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Automatic Parallel Data Mining After Bilingual Document Alignment
Conference Paper in Advances in Intelligent Systems and Computing · March 2017
DOI: 10.1007/978-3-319-56535-4_32
2 authors:
Krzysztof Wołk
Agnieszka Wołk
Polish-Japanese Academy of Information Technology
Polish-Japanese Academy of Information Technology
Some of the authors of this publication are also working on these related projects:
Clarin-PL View project
Nextsell View project
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Automatic parallel data mining after bilingual
document alignment
Krzysztof Wołk1,1 , Agnieszka Wołk1
Polish-Japanese Academy of Information Technology, Koszykowa 86, 02008 Warsaw, Poland
{kwolk, awolk}
Abstract. It has become essential to have precise translations of texts
from different parts of the world, but it is often difficult to fill the
translation gaps as quickly as might be needed. Undoubtedly, there
are multiple dictionaries that can help in this regard, and various
online translators exist to help cross this lingual bridge in many cases,
but even these resources can fall short of serving their true purpose.
The translators can provide a very accurate meaning of given words
in a phrase, but they often miss the true essence of the language. The
research presented here describes a method that can help close this
lingual gap by extending certain aspects of the alignment task for
WMT16. It is possible to achieve this goal by utilizing different
classifiers and algorithms and by use of advanced computation. We
carried out various experiments that allowed us to extract parallel data
at the sentence level. This data proved capable of improving overall
machine translation quality.
Key words: SMT, quasi comparable, corpora, parallel corpora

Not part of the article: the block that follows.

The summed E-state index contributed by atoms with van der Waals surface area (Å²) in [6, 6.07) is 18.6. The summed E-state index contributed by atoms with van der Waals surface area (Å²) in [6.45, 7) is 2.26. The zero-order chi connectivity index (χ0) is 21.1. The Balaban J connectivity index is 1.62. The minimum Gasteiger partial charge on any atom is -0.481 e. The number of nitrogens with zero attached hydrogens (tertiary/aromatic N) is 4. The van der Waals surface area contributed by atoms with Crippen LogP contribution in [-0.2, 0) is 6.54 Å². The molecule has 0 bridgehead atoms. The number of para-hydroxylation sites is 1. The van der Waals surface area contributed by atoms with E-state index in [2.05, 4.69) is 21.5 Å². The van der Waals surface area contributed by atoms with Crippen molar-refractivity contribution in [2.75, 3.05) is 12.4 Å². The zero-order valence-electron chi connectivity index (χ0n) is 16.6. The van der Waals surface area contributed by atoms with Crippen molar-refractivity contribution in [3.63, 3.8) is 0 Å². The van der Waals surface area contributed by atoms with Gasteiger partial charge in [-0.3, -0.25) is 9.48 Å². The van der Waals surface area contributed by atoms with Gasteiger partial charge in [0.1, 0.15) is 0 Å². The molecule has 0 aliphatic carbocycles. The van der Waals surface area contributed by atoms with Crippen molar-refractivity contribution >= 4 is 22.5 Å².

generation, comparable corpora, unsupervised corpora acquisition,
data mining
1 Introduction
The main purpose of this research was to create a parallel text that will help us to
fill the translation gaps that we face when translating multilingual texts between
under-resourced languages. This was done using the documents that were issued
for the WMT16 alignment task 1. Through this research, we hoped to obtain the
most accurate data with filtered parallel text that is further refined to achieve the
best performance. To build this research on a strong foundation, techniques such
as linear interpolation and in-domain adaption were applied to data that were
newly discovered, as well. In addition, experiments were carried out using the
data from the WMT16 news translation task 2. While translating one corpus to
another, the true meaning of a text can be lost. Linguists have tried different
ways to eliminate this difference in translation. Apart from the primary step
towards achieving better translations (i.e., more data), classifiers were also
needed. Our classifiers were trained on TED Talks domain 3. Our method
was evaluated by using different test samples from the WMT16 evaluation
sets and calculating BLEU metrics to determine the quality of our method
[1]. The Moses Statistical Translation Toolkit [2] was used during the
experiments, while the GIZA++ tool was used to train the alignment models
on parallel text and to conduct symmetrization (by making use of the Berkley
Aligner) for the translation phrases. The SRI Language Modeling Toolkit
was used to train the statistical language models that often fail to fill in the
missing gaps. In addition, other data from thematic domains were filtered to
make the system more useful, because there is a need to fill in the linguistic